PARIS (Reuters) - French authorities are trying to make peace with the son of Pablo Picasso after he accused them of dishonoring his father by delaying the re-opening of the Picasso Museum in Paris.
The refurbished 17th century mansion housing the collection had been due to reopen in June, after a five-year, 52 million euro ($72 million) refurbishment. But the Culture Ministry said it would not now open until mid-September, missing the tourist season’s summer peak.
“I am outraged and deeply concerned,” Claude Picasso, the 66-year-old son of the painter seen as one of the 20th century’s most influential artists, told Le Figaro newspaper.
“I get the impression that France couldn’t give a damn about my father or me,” he said in the interview, published on Friday just before the Culture Ministry confirmed in a statement its decision to wait until September.
Inaugurated in 1985, the Picasso Museum includes nearly 300 paintings including “Self-portrait” from his early Blue period through to “Matador” and others completed in the years before his 1973 death. It also includes some 250 sculptures, relief paintings and other works. [ID:nL6N0M134Z]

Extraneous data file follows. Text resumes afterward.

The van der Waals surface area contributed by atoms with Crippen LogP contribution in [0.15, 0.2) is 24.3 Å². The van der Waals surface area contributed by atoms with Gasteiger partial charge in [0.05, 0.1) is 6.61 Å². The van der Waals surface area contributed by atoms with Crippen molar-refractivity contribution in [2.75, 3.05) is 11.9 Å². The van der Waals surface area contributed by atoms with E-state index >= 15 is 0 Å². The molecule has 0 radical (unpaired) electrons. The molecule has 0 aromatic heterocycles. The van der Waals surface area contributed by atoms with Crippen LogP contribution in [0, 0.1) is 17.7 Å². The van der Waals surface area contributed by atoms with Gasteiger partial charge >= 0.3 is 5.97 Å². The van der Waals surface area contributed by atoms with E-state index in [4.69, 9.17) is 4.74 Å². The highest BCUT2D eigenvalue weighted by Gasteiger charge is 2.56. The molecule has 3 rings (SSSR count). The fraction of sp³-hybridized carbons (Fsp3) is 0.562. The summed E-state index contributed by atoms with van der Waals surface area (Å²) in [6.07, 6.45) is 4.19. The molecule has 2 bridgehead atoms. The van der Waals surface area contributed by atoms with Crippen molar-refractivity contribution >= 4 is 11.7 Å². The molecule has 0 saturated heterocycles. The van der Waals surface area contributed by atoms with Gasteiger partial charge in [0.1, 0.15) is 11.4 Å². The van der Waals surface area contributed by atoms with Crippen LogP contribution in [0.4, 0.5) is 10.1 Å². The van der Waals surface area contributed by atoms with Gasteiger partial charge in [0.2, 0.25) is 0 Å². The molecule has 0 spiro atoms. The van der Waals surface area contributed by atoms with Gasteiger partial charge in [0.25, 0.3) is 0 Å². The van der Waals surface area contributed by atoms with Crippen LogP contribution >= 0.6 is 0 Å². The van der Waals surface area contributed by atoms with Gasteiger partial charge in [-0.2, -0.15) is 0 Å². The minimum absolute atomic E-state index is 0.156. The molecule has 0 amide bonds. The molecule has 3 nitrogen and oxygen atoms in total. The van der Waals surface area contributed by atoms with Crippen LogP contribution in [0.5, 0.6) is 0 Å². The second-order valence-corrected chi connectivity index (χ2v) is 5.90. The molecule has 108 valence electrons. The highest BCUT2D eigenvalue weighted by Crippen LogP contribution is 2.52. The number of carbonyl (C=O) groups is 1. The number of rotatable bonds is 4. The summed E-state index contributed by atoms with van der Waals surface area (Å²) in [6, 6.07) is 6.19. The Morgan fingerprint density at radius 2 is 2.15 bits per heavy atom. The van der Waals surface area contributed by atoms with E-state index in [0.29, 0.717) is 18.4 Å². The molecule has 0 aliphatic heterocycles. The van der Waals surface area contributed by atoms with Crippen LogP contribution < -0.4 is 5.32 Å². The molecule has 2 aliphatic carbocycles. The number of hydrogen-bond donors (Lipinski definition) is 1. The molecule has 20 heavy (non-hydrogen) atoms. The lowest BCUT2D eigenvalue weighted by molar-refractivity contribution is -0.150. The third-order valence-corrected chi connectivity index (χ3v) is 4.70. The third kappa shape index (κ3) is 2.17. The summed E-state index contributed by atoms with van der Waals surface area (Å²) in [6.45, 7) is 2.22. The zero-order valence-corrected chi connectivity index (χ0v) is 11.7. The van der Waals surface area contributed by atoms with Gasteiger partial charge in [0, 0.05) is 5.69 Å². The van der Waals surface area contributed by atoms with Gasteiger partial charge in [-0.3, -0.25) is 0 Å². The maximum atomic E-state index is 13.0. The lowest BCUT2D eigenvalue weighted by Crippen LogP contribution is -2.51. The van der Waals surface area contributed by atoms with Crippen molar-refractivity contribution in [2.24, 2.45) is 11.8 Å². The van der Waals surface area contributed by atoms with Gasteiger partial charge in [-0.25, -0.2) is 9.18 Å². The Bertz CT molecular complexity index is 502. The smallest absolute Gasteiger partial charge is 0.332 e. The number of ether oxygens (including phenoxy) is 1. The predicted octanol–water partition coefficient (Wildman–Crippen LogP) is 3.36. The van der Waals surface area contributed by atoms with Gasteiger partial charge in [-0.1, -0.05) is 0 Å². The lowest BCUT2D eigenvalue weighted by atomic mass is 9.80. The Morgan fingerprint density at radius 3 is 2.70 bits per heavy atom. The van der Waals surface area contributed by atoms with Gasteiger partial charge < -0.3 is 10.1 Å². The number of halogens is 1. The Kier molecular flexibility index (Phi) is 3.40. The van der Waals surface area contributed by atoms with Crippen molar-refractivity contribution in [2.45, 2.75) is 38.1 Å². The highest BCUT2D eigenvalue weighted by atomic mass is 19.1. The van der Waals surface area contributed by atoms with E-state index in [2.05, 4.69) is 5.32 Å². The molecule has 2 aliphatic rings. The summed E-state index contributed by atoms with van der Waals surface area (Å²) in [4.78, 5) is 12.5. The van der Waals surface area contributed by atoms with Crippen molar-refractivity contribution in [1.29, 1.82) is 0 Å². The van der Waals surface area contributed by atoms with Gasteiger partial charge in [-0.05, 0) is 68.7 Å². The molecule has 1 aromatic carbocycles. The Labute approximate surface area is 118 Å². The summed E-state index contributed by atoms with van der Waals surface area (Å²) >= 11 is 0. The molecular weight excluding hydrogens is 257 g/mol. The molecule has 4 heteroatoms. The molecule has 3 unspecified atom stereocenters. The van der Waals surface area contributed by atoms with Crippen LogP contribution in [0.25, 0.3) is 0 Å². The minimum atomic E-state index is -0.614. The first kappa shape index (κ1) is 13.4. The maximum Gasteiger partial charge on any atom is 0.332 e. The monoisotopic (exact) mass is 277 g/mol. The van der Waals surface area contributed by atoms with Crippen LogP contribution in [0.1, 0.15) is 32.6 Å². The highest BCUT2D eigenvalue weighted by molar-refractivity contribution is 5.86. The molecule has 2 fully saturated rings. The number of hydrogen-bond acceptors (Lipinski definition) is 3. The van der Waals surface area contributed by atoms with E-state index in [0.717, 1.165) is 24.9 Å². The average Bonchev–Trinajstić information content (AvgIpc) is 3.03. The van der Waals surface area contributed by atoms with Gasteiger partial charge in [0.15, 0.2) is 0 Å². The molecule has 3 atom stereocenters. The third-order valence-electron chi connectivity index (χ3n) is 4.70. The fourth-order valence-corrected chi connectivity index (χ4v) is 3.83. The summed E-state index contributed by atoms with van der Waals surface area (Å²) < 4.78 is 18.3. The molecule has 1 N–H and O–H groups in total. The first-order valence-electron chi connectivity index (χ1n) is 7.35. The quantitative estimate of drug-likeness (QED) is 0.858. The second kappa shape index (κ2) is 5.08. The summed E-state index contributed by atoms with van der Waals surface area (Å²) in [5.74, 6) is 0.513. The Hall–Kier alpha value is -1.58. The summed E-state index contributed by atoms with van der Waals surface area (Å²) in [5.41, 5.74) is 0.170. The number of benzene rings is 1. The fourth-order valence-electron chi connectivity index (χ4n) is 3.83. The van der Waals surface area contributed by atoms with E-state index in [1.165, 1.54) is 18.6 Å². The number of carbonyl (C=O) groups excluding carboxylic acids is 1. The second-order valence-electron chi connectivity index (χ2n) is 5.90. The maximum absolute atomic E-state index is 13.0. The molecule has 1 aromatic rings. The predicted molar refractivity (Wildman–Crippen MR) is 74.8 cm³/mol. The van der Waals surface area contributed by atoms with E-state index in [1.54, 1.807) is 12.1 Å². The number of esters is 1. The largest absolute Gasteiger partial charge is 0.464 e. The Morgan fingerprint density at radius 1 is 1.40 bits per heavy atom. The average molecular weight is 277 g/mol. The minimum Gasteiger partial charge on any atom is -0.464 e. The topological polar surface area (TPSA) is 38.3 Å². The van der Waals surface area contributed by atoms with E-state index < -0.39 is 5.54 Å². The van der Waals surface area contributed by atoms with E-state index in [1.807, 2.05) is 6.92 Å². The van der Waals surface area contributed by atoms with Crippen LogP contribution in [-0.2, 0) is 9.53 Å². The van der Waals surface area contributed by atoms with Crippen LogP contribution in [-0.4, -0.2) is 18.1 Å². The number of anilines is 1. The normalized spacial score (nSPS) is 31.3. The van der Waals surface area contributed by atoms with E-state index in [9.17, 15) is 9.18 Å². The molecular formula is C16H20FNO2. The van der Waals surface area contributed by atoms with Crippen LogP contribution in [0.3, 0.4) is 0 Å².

“What possible interest could the Culture Ministry have in hindering the re-opening and functioning of one of the country’s most popular museums?” the ministry said.
“The Ministry appeals to everyone to put their own personal interests to one side and share the enthusiasm and calm required to complete this project,” it added.
Addressing widespread incredulity in arts circles over previous official explanations that the delay was partly needed to recruit new guards, the statement also announced the creation of 40 new jobs “despite the tough budgetary climate”.
The office of Prime Minister Manuel Valls could not immediately be reached to confirm a Le Monde report that Valls would receive Claude Picasso on Monday.
However the news daily noted that if anyone could calm the irate Picasso heir down, then Valls - who himself is the son of a Spanish painter who emigrated to France - could.
Editing by Robin Pomeroy